For those struggling with addiction, help may be coming a bit sooner.

Howard County Probation Department is making progress not only in implementing a program to administer Vivitrol to clients struggling with addiction, but also efforts are underway on a comprehensive pretrial program that could accelerate the access to addiction treatment that clients receive.

The basic framework for a pretrial release on bond program consists of allowing low-level offenders, in this case individuals charged with misdemeanor crimes or level 6 felonies, to partake in addiction treatment in order for them to procure bond from jail prior to a trial. The idea is two-fold. One, according to department officials is it’s not uncommon for addicts to not be able to afford even small bonds because of the constraints of their addiction, and two, this could be the jumping-off point for effective addition treatment.

“Why let them sit in jail when you can get them treatment?” said Assistant Chief Probation Officer Mike McCoskey. “And we can lower the jail population, and it’s a win-win situation. If they’re low-risk offenders we’re going to get them the help they need, lower the jail population, and get them started on treatment before sentencing.”

For the probation department the question is why waste time in jail when addiction treatment could be more useful?

As the plan still is being developed, in its current iteration the pretrial release on bond calls for an assessment via the probation department. With that, the probation department then can determine if a candidate qualifies for the program. One factor to consider, according to Chief Probation Officer Dustin Delong, is the likelihood of a client returning for court dates once he’s been released.

“Basically, we’re trying to assess people for need and the likelihood that they’ll appear for court dates if they were released for court dates,” said Delong.

He added that it’s not the probation department that has the final call on a client’s ability to partake in the program. Rather, the probation department makes a recommendation to a judge. Also, participation in the planned program must be voluntary.

After assessment, the program’s preliminary plan then allows individuals to bond out of jail should they partake in drug treatment if they need it. If opioid abuse or alcoholism is the culprit then Vivitrol can be administered to clients.

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Vivitrol currently is being explored by the county as a means of curbing addiction issues. The drug, which is already seeing use in other Indiana counties, eliminates both the cravings for opioids and alcohol, as well as the pleasurable effects of the substances. This medically-assisted treatment, which is meant to be administered alongside other therapy methods, eliminates the need to use.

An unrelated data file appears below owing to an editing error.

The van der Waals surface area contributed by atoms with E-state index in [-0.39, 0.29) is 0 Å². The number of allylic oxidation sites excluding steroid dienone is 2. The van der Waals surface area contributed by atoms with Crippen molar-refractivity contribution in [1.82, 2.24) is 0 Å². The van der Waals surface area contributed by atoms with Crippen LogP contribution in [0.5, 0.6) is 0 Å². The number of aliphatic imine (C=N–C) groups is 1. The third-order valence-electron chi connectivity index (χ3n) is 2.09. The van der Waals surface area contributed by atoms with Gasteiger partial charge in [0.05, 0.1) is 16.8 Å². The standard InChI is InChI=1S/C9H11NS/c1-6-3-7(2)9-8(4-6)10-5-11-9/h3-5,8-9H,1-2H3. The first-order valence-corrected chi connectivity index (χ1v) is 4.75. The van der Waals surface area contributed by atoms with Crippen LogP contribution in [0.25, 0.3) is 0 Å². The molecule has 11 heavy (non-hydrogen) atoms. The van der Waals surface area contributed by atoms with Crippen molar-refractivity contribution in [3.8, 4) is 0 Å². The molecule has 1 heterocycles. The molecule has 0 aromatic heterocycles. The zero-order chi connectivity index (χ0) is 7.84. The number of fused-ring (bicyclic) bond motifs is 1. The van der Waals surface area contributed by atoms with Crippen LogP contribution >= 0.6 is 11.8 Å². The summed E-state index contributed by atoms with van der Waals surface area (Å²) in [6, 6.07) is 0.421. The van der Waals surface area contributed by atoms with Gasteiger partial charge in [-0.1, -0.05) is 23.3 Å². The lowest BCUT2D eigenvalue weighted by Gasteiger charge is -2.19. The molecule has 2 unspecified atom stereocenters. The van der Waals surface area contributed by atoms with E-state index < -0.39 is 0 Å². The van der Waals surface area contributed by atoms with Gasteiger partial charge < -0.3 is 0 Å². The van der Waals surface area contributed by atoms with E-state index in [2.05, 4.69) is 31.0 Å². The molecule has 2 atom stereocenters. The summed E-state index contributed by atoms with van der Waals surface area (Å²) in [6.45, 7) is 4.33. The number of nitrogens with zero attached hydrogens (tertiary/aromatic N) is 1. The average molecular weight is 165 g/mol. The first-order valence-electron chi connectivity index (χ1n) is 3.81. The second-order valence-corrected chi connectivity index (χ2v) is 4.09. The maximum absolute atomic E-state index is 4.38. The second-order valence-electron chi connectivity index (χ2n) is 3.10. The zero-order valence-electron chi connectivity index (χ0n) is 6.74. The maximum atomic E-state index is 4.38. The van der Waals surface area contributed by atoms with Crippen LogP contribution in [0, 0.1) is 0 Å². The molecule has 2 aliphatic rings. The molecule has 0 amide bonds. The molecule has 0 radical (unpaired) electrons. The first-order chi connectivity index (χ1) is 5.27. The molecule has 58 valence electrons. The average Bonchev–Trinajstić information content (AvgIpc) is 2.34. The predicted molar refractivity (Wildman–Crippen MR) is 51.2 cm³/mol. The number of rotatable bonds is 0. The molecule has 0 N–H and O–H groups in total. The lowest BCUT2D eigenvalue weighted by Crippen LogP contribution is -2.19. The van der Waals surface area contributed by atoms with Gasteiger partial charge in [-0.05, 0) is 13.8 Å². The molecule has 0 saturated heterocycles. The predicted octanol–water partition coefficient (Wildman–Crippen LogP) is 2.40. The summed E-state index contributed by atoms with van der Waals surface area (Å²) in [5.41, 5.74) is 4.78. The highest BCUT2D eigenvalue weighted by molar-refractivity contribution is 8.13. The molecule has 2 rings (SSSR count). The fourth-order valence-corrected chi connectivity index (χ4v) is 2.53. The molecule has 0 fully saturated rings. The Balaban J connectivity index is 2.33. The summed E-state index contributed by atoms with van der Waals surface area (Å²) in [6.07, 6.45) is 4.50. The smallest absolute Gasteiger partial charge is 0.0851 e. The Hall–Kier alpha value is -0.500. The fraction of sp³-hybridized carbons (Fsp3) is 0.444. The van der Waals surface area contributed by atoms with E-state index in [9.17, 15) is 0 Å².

Granted, the county still is making steps in putting this plan into place. All of the details surrounding the administering of Vivitrol still are being worked out, as the drug only is effective for 30 days and requires subsequent doses. Also, the county is continuing to explore options for Vivitrol treatment after a jail sentence is completed by a client.

“The key component that we need to work on is continuing services,” said Delong. “So the program has to be pretty comprehensive and wrap around the client so there’s not as many hoops to jump through and hurdles to overcome when we’re trying to give Vivitrol and treatment all at once.

“The only thing I can say is the part that we’re working to improve our success rate is having a seamless integration into a program after release from jail. That takes time. That kind of programming, you have to have many different players playing the same game with the same goals. To make that happen it takes a little bit more time, and we’re working on that. The goal is to develop a program to maximize the benefits to the clients.”

Delong said prior to implementation, the program must be approved by players in the Howard County justice system, such as the prosecutor’s office and judges. According to Sheriff Steve Rogers, he’s on board with Vivitrol being administered at the jail. He said he met with his facility’s doctor, and he’s agreed to administer the drug.

“I checked with my contract doctor and got them on board with the program,” said Rogers.

According to McCoskey, there’s also the labor to consider. The probation department’s case workers recently incurred a slightly larger workload after a position was eliminated via the attrition program, and the implementation of the proposed pre-trial programs would require manpower.

“That’s the scary part,” said McCoskey. “We don’t know yet how much it’s going to increase our workload. Do we need to have somebody at the jail two times a week or three times a week? Do we have to go every day and send an officer? How are we going to do that with the caseloads we already have? Or, eventually, maybe we’ll have a fulltime officer doing only this piece and have a full time officer at the jail. But things are happening in a positive way right now. We haven’t hit any big bumps or obstacles yet.”